Capital Gains Tax
In addition to the annual charge and stamp duty land tax changes, the Government also announced a new capital gains tax charge on non-resident non-natural persons disposing of UK residential property for more than £2million. Up to now these entities have fallen outside the scope of UK tax on their profits as long as they were not trading in the UK through a permanent establishment.
Responses from the Government to the consultation on this charge have clarified and narrowed how this will apply.
These responses confirm that the tax will be charged at the rate of 28%. However, contrary to previous indications, there will be a re-basing of the property value on 6 April 2013. Therefore any increase in value to date will not be chargeable. If/when the property is sold; the tax charge will be based on the difference between the sale price and the value on 6 April 2013, rather than the original purchase price.
A further change is that the new capital gains tax charge will only apply to disposals of the underlying property by the offshore company. There will be no charge on the disposal of shares in companies which own UK residential property, which differs from the proposals announced in the 2012 Budget.
The Government had suggested that the capital gains tax charge would apply to disposals by trusts as well as companies. The recent announcements have altered this position so that the new capital gains tax regime shall apply only to companies; and not to trusts.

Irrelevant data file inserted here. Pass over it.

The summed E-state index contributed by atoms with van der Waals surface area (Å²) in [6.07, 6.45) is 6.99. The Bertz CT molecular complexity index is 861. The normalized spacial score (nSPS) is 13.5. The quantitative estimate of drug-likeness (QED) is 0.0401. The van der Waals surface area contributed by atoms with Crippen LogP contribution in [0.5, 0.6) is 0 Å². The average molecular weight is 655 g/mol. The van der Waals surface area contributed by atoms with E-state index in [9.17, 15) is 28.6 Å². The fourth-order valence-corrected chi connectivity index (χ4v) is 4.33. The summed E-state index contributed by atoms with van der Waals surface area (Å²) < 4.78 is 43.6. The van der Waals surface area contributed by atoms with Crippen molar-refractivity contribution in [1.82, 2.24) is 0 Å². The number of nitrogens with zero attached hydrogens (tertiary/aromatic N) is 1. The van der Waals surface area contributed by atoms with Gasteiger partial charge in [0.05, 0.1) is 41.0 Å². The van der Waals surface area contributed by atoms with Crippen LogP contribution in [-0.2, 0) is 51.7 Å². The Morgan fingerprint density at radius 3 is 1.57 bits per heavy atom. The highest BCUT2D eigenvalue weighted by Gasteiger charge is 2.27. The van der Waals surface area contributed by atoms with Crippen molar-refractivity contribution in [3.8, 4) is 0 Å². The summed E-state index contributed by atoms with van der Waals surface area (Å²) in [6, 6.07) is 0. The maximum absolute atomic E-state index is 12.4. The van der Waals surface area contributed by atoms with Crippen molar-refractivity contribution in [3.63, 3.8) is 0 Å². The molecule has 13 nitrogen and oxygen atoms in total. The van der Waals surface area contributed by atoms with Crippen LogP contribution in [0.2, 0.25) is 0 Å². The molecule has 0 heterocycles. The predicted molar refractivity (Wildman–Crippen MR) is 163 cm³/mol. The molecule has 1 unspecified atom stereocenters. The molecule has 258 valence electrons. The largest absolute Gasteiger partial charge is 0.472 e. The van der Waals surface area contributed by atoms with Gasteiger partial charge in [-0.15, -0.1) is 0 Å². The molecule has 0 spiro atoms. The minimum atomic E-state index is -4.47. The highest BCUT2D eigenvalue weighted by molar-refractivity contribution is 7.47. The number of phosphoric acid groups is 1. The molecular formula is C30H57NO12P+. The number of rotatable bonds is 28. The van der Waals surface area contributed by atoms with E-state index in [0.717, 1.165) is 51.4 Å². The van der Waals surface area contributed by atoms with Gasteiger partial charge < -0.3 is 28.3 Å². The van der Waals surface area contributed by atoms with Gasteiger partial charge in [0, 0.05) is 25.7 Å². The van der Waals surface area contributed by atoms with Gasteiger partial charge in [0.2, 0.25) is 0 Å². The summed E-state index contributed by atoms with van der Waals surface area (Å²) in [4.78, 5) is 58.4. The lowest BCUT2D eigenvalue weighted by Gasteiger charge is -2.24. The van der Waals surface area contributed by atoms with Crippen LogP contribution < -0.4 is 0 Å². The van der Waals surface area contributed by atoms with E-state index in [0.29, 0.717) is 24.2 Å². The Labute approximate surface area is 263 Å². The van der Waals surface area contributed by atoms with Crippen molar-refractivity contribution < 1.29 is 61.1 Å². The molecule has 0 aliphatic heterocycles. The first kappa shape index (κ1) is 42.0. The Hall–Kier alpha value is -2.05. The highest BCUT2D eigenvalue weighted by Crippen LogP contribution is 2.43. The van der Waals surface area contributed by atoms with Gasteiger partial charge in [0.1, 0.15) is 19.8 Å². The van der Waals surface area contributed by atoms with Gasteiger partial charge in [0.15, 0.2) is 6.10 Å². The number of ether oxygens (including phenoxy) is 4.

It is also envisaged in the draft legislation that companies which are letting out the property will be exempt from this charge as they are from the stamp duty land tax and annual charge provisions.
Structuring in the future
The result of the new legislation is that offshore companies may still be suitable vehicles for ownership of buy to let investments although this will all depend on the circumstances of each case. When the property is to be available for the ultimate beneficial owner (i.e. not let out to tenants) ownership by a company may be less attractive. When this is the case there are still choices for structuring the acquisition.
These options would include ownership via a trust, or the use of a nominee company; depending on the priorities of the individual.
Investors may also wish to consider basing the property owning company in a jurisdiction which has a tax treaty with the UK, rather than one of the more typical offshore jurisdictions. This may avoid the new capital gains tax rules if the relevant treaty provides that profits of a company are taxable only in the country where the company is resident. These treaties need to be considered carefully to determine whether they also provide relief from the annual charge.
In all cases, the structuring will depend on the particular circumstances of the investment. You should seek specific advice on structuring when acquiring property in the UK.
Solicitor Advocate and Chartered Tax Adviser